Understand that international, national and local supply chains need to be managed in a way that ensures products and services are produced responsibly and meet all regulations in your marketplace. Increasing transparency is key to making an impact on the products and services produced. Sharing information with the supply chain and inviting them to be a part of the solidtion increases impacts and drives sustainability
- Did you know more than half of consumers are willing to pay at least 5% more for products delivered sustainably, and 76% would wait at least one extra day for climate-friendly delivery of their purchase? Right now, and despite customer demand, many companies still don't incorporate sustainability into their supply chain operations. This means that they're missing out on a major source of increased revenue. A study by the World Economic Forum identified revenue increases of up to 20%, cost reductions of up to 16%, and as much as a 30% boost in brand value among companies engaging in sustainable supply chain initiatives.
For most companies, the supply chain represents the biggest opportunity for creating a more sustainable business. What's interesting, is that even for companies manufacturing non-energy using products, close to 70% of their environmental footprint can be in the supply chain. This means that a high percentage of your company's sustainability issues, and money saving opportunities are found in your supply chain. So, how can you more sustainably manage your supply chain? I'll give you a few good places to start.
Ask, or request your suppliers to perform basic water and energy audits. Improve and measure recycling and waste reclamation efforts, and transition to less toxic materials and inputs. Let's look a little closer at what each might look like. Start talking with your primary, tier one suppliers. Set expectations, and clearly communicate them, whether that's in the form of a code of conduct, or a supplier questionnaire.
Assessing supplier sustainability performance leads to improvement opportunities, and highlights which suppliers are succeeding, as well as which might be falling short of expectations. Assessing supplier sustainability practices extends to asking them information on their own recycling and waste management practices. Again, it's important here that you send a clear message that you're committed to reducing your environmental impact throughout your supply chain. Invite them to be a part of the solution.
This can send an important signal that you're in this together, and want their help in creating better practices all around. You can tie this communication into the fact that you're committed to reducing the environmental burden of products by using less toxic inputs, as well. By discovering and introducing less toxic, less wasteful practices together, your key suppliers benefit from gains in their own efficiency, and differentiate themselves as a leader in your industry.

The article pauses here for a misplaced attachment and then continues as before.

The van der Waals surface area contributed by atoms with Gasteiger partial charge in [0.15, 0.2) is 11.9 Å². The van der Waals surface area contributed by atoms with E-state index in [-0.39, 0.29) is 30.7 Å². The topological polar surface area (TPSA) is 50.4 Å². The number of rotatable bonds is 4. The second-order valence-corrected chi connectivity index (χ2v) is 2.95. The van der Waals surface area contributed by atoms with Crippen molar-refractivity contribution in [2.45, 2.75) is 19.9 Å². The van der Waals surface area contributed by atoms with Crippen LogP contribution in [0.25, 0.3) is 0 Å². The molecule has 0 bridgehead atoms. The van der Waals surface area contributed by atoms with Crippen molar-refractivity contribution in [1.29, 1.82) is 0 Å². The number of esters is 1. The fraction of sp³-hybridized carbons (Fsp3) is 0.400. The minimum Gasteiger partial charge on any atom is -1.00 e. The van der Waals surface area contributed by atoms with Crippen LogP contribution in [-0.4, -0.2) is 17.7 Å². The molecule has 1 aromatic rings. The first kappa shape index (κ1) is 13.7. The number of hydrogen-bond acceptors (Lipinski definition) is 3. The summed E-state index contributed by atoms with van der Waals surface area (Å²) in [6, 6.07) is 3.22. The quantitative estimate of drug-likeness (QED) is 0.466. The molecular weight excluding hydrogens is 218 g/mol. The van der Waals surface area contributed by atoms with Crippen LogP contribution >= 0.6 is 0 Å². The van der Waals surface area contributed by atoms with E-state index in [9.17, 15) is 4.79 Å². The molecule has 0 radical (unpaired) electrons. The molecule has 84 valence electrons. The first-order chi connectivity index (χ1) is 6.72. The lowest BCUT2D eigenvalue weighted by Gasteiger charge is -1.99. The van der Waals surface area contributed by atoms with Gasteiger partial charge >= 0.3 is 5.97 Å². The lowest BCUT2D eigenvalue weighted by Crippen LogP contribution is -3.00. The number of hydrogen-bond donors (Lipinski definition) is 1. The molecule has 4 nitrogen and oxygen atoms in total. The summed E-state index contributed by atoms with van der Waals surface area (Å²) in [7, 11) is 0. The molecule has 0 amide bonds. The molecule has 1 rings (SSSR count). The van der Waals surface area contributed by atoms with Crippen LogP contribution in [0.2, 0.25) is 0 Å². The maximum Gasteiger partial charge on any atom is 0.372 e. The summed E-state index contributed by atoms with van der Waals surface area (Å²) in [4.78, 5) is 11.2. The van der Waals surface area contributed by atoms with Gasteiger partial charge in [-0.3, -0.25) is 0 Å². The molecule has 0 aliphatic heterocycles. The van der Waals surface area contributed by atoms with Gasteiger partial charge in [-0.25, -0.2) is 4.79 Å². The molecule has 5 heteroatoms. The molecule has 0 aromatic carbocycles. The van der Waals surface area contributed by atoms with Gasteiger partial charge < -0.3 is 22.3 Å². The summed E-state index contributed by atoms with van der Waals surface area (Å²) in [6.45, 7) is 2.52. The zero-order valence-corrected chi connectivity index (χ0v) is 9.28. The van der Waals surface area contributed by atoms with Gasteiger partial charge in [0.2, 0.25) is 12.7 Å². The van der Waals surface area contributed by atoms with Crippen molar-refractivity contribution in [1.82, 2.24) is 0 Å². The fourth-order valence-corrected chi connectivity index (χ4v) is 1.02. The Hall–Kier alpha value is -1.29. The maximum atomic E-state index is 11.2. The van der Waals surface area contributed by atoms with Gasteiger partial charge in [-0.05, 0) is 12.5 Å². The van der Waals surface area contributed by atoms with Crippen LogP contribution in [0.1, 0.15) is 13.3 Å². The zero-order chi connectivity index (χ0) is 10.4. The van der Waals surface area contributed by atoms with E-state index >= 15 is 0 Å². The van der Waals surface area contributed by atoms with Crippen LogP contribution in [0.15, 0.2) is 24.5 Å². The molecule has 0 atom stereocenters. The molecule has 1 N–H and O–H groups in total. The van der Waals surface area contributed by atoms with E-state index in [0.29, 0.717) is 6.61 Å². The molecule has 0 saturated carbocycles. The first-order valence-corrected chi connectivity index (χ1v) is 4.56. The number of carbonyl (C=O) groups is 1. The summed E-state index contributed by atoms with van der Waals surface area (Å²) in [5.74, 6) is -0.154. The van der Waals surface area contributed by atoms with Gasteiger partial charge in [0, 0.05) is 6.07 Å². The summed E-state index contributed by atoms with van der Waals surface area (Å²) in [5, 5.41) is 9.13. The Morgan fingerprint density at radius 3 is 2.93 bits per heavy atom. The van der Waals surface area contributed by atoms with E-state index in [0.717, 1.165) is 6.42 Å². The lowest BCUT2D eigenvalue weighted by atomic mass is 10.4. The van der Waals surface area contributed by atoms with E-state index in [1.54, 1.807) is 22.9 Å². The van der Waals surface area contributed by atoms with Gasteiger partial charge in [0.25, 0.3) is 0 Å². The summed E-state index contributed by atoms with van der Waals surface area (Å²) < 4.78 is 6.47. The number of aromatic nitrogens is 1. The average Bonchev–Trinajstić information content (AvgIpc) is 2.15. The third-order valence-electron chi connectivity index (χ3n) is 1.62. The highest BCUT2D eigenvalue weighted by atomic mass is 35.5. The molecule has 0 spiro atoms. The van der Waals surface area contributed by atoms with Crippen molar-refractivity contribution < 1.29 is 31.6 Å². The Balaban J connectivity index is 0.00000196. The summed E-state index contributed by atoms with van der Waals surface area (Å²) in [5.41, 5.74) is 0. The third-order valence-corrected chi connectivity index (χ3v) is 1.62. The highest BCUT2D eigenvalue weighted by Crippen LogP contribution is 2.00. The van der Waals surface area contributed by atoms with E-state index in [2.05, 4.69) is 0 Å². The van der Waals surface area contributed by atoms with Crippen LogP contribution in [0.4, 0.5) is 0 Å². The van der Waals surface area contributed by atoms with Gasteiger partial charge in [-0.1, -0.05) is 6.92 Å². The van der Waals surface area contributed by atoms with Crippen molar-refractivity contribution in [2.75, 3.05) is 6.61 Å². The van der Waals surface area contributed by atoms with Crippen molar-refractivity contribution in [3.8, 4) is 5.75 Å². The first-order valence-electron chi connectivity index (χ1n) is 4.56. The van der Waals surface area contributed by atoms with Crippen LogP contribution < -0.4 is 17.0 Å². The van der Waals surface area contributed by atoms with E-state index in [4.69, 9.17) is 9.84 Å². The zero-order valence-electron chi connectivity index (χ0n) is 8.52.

Let's discuss some key steps toward building a more sustainable supply chain. Start with your major suppliers, build on the performance metrics and engagements you already have with these companies. Integrate sustainability metrics for water, energy, toxics reductions, et cetera. Turn data into decision-making information, capture sustainability-related data, and act on it. Identify and eliminate the worst suppliers, preferably before they ever enter your supply chain.
Retain the best suppliers, by factoring in their sustainability practices into performance evaluations. Build sustainability improvement requirements and incentives into new, and existing supplier contracts. For a free road map on how to identify and apply other supply chain responsibility practices, see the guide to supply chain sustainability on the UN Global Compact Site. You can also access sustainability information exchanges, such as the Fair Factories Clearinghouse, and Supplier Ethical Data Exchange.
These are information sharing communities that focus on certain aspects of sustainability, or on specific industries. At the end of the day, transparency is key. By increasing transparency, and sharing environmental data throughout the supply chain, businesses can see beyond the tip of the iceberg to the true impact the products and services that they produce. Only with this transparency can you make educated purchasing decisions, work with suppliers to minimize their impacts, and ultimately drive sustainability.
Last, he helps you figure out where to find resources to help track key metrics, assess your company's carbon footprint, and improve your environmental, social, and governance (ESG) practices.
Lynda.com is a PMI Registered Education Provider. This course qualifies for professional development units (PDUs). To view the activity and PDU details for this course, click here.
The PMI Registered Education Provider logo is a registered mark of the Project Management Institute, Inc.
- Learn how to build a reputation as a company focused on sustainability.
- Discover how to manage supply chains more responsibly and effectively.
- Identify meaningful goals.
- Identify the distinctions between supply chains and value chains.